In this embodiment, electrical system 100b includes conducive line 177 connected to circuit board terminal 116, wherein conducive line 177 extends through upper conduit 131. Further, electrical system 100b includes conductive lines 170 and 171 which are connected to circuit board terminals 117 and 118, respectively. Conductive lines 170 and 171 extend through lower conduit 130 of light switch housing 120, which extends downwardly from light switch housing lower wall 125.

In this embodiment, AC signal SAC flows between conductive lines 170 and 171 to circuit board terminals 117 and 118. Further, DC signal SDC flows between conductive lines 173 and 174 to circuit board terminals 115 and 116. Output signal SOutput flows between conductive lines 176 and 177. More information regarding AC signal SAC, DC signal SDC and output signal SOutput is provided above with FIGS. 2a-2e. It should be noted that, in some embodiments, output signal SOutput includes control signal SControl, as discussed with FIG. 2e.

FIG. 8c is a perspective view of electrical system 100b of FIGS. 8a and 8b with light switch assembly 140a operatively coupled to control assembly 110 and mounted to light switch housing 120. In operation, output signal SOut is provided in response to light switch assembly 140a being activated. Further, output signal SOut is not provided in response to light switch assembly 140a being deactivated.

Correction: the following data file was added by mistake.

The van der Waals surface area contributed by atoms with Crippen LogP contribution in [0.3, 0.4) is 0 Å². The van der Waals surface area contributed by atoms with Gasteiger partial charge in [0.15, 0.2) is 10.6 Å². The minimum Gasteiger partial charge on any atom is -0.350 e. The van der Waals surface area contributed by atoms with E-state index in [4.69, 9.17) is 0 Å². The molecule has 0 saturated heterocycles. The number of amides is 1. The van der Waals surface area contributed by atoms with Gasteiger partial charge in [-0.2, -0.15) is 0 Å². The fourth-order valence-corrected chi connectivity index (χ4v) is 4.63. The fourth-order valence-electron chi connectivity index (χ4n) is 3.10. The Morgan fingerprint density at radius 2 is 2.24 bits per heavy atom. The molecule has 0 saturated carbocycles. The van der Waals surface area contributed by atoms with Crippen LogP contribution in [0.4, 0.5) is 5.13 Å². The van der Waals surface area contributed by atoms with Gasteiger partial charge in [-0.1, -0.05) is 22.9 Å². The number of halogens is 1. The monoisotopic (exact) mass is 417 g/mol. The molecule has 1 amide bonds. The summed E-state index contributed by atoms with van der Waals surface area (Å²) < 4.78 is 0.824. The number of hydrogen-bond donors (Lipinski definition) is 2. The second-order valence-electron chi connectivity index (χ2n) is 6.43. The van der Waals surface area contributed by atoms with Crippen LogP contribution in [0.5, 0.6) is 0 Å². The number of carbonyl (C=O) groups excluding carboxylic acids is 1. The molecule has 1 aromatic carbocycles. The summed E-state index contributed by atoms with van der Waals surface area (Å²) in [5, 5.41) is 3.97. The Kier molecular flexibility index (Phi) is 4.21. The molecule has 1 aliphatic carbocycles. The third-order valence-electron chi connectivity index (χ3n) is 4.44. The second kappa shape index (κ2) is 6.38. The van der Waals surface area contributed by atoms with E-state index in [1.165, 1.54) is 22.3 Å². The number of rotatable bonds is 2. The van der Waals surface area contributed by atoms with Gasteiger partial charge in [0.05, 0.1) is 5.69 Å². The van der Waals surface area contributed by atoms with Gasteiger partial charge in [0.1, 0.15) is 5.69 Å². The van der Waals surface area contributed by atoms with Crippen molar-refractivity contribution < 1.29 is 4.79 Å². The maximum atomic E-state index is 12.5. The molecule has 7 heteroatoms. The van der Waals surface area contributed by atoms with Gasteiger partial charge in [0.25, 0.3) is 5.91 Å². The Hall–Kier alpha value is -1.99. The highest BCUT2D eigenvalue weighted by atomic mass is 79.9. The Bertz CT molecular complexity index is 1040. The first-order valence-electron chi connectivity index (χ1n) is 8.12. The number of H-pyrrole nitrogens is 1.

FIG. 9a is a perspective view of one embodiment of electrical system 100, which is denoted as electrical system 100c. In this embodiment, electrical system 100c includes control assembly 110 carried by light switch housing 120 (FIG. 6a), wherein control assembly 110 is as shown in FIG. 5a. It should be noted, however, that, in other embodiments control assembly 110 of FIG. 9a is as shown in FIG. 5b.

In this embodiment, control assembly 110 is housed by light switch housing 120 because control assembly 110 extends through light switch housing inner volume 132. Control assembly 110 can be carried by light switch housing 120 in many different ways. In this embodiment, control assembly 110 is attached to light switch housing sidewall 122. In other embodiments, control assembly 110 is attached to light switch housing sidewall 123. In other embodiments, control assembly 110 is attached to light switch housing upper wall 124 or light switch housing upper lower 125. It should be noted that electrical system 100c of FIG. 9a typically includes a switch assembly operatively coupled to control assembly 110, as will be discussed in more detail presently.